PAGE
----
Brake Mods Brake Hoses

Brake Hoses


I want to start this section out by stating that I am referring to the flexible brake hoses that connect the brake calipers to the metal brake lines. I normally refer to them as brake lines also but for the sake of this article I will refer to them as brake hoses. By definition they are hoses and not lines.

So why have a section under brake mods for something as simple as brake hoses? The job these flexible hoses do is pretty amazing and completely under appreciated for the most part. It is also a topic people have strong feelings and opinions on concerning what can be achieved by swapping out the factory brake hoses for aftermarket hoses.

The factory C4 Corvette comes equipped with flexible rubber brake hoses like most cars. When new these hoses did an excellent job of resistance ballooning or swelling under normal driving conditions. But even when new these lines could be pushed beyond their rated specifications. The extreme pressures that the brake system handles day in and day out will eventually wear out the lines.

The oem brake hoses are made up of layers of rubber and nylon webbing. You can see this in the picture below.


This setup works fairly well as mentioned when new. But as they age you end up with lines that look like this :




Needless to say this a disaster waiting to happen even if it didn’t start to effect the performance aspects of the brakes.

As for diagnosing bad brake hoses. There are only two possible symptoms that you are likely to run into.

The first has to do with the inner tubing breaking down. This can result in brake drag which is caused by the inner tubing collapsing or separating and acting like a one way valve. Fluid makes it into the caliper when you apply your brakes and then cannot return to the master cylinder when you release the brake pedal. This will cause that particular brake to drag.

The other symptom has to do with swelling of the hoses. This will cause a mushy feel to the pedal that will get progressively worse as the brake fluid gets hotter from driving.


But the main area that most are concerned with has to do with performance and that has to do with how well the hoses deal with pressure.

So how much pressure are we talking about?

Later models can reach line pressures of 1160 psi front and 680 psi rear with 100 pounds pedal pressure.  This doesn’t take into account modifications you may make later on to the brake booster size or other areas.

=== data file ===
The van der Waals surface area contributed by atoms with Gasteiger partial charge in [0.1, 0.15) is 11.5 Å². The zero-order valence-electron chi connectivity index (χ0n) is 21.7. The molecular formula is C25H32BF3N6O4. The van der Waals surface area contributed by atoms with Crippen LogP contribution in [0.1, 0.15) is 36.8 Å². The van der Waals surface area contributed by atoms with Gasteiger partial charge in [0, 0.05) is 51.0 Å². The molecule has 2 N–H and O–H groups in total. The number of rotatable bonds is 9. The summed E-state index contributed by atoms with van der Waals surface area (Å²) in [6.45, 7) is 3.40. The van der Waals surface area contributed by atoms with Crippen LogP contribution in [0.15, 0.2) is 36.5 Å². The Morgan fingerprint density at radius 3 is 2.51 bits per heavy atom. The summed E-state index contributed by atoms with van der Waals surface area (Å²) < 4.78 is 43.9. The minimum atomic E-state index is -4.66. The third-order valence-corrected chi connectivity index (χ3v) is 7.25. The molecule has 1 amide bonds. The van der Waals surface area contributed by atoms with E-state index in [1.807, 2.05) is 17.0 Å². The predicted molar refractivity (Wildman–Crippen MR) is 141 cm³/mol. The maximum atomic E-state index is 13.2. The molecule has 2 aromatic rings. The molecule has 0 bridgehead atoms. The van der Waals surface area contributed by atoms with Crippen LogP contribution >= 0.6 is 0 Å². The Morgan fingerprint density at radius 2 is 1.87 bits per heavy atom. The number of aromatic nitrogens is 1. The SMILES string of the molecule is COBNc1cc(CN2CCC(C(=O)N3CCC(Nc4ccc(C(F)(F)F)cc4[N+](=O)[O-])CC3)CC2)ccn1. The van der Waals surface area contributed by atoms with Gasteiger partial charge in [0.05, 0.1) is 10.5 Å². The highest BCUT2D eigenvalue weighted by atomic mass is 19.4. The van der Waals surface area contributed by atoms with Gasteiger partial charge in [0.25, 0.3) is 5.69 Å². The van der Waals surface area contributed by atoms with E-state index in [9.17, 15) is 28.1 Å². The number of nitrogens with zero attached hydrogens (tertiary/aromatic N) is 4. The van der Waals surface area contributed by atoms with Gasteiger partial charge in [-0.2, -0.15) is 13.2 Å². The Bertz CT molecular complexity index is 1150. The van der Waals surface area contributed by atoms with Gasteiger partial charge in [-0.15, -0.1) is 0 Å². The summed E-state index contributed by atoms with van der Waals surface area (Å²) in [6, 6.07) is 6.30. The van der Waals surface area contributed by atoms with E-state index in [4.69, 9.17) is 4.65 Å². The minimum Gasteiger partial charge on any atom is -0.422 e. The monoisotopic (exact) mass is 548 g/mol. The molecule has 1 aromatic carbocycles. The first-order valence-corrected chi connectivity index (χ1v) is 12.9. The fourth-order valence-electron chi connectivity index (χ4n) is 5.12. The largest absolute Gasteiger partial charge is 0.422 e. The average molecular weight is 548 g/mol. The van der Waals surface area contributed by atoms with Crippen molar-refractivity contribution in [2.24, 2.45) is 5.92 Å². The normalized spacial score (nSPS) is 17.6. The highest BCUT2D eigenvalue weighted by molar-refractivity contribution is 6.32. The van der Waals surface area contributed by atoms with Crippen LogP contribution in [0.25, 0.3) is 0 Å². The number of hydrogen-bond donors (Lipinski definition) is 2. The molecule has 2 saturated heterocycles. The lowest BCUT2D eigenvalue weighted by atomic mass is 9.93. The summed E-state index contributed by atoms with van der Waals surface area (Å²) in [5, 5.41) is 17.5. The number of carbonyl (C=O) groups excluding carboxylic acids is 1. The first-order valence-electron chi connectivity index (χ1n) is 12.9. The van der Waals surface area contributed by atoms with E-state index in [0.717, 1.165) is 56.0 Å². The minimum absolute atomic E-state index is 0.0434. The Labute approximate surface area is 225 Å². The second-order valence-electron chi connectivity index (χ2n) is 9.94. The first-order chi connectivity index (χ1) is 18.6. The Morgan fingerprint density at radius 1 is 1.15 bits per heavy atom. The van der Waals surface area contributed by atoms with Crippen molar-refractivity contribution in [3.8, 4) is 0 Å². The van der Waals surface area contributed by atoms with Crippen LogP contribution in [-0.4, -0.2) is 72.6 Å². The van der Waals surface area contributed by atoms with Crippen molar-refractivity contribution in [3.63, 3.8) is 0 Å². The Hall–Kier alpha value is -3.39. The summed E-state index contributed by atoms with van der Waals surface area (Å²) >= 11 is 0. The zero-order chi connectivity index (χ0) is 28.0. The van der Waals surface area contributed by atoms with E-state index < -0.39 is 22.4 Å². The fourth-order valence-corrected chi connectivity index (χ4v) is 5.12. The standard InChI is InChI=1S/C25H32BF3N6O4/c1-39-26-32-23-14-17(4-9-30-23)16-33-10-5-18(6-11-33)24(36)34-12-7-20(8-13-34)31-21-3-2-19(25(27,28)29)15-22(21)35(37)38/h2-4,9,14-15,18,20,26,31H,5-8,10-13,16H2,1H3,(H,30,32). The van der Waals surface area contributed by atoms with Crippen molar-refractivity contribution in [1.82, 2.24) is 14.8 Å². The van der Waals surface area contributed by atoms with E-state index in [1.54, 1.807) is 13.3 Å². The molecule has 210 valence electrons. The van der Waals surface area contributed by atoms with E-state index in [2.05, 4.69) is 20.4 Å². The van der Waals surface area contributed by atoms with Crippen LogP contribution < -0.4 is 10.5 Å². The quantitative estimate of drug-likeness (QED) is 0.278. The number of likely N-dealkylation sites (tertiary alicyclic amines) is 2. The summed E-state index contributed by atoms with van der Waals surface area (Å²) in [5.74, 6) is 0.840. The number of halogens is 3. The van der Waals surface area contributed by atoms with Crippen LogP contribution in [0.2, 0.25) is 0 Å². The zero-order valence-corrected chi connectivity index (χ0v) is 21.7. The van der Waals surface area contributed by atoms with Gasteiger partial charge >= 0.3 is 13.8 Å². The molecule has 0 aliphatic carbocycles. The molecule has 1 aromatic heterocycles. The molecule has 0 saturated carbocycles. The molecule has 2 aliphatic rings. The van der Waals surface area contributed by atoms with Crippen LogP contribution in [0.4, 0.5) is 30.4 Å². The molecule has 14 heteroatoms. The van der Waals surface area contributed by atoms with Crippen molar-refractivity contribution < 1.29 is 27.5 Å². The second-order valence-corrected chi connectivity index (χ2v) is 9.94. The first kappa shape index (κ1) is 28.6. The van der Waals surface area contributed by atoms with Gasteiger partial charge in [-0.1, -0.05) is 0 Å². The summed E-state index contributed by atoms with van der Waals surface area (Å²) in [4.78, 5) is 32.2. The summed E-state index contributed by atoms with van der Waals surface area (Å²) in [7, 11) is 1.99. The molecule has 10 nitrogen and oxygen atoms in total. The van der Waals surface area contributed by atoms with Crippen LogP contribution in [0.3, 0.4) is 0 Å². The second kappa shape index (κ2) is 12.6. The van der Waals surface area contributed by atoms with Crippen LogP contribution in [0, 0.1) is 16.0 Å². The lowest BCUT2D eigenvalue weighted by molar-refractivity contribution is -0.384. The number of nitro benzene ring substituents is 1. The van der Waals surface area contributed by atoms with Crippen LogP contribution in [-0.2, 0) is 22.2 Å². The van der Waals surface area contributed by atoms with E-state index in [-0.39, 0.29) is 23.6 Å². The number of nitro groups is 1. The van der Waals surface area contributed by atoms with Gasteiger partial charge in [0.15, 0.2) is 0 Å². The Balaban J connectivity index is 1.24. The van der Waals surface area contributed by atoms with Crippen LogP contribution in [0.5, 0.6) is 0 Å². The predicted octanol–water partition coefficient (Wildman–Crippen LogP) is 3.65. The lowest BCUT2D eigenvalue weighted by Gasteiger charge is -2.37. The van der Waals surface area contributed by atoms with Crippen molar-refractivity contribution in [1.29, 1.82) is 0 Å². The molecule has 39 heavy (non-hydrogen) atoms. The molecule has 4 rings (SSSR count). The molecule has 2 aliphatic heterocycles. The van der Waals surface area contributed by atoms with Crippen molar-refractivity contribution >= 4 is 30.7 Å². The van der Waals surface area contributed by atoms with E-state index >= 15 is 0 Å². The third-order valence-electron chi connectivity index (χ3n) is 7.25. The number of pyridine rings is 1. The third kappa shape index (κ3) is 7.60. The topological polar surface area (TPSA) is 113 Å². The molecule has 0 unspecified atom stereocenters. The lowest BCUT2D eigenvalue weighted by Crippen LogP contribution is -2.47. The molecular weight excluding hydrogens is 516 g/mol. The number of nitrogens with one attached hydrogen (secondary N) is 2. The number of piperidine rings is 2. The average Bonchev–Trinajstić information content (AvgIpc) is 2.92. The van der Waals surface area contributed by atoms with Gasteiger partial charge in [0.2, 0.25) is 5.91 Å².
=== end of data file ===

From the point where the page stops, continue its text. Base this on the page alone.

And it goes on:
These are definitely pressure levels that can stress the flexible hoses. Age and temperature can further effect the hoses ability to resist swelling as you can tell from the pictures earlier.

Aftermarket hoses combat these problems by using a different core and outer material. Most assume that the braided steel covered hoses perform better because of the steel covers. But that isn’t what makes them perform better. Its actually the inner core material which is usually Teflon.

So if the Teflon core is the secret then what makes the braided steel outer coating so great?

The braided steel coating protects the hoses from the environment and impact damage.


So the next question is do these new materials really make that much of a difference?

One of the world’s leading manufacturers of flexible brake hoses, with customers that include Formula 1, IRL, NASCAR and WRC teams and supplier to Alcon, AP Racing and Brembo for their brake kits is Goodridge.

Testing done by Goodridge found that standard OE-type rubber brake hose expanded by 0.136 cc/ft at 1,000 psi, 0.150 cc/ft at 1,500 psi, and 0.290 cc/ft at 2,900 psi, whereas the company’s PTFE(Telfon) braided stainless hoses expanded by only 0.0002932 cc/ft at 4,000 psi.

So almost zero expansion under pressure compared to the stock hoses. This means zero brake pedal give from hose expansion.

With the question of performance out of the way. Lets look at another area that is very important and often overlooked which is lifespan of the hoses and what happens if they fail.

The whip test standards require that “a hydraulic brake hose assembly shall not rupture when run continuously on a flexing machine for 35 hours.” When Goodridge conducted its testing, the company found that the OE rubber hoses from five different manufacturers failed in 15 to 27 hours, whereas six sets of tests carried out on PTFE braided hoses of various lengths resulted in 45 to 82 hours of flexing before rupturing. What this means is that even though the rubber hose manufacturers claim compliance with the FMVSS106 whip test standard, Goodridge’s internal testing showed failure of these hoses long before meeting the minimum 35-hour requirement, while its PTFE braided hoses far exceeded this standard.

Remember if a hose fails by rupturing you lose ALL braking from that section of the brake system. If it is on the rear you are not as likely to loose control other than some of your brake pedal action. But if its on the front its bad, verrrry bad.

Even if you choose not to upgrade your brake hoses you really should inspect them yearly to make sure there are no signs of cracking, swelling or leakage.

So the aftermarket hose have two distinct advantages. First they will resist swelling far better than the factory hoses and they are far more resistant to damage from the environment because of the braided steel covering.

So this one is a no brainer. If you have the money I recommend going with the braided steel hoses. Not only will they out perform the stock setup they just might save your life one day.


Next up : Brake Rotors


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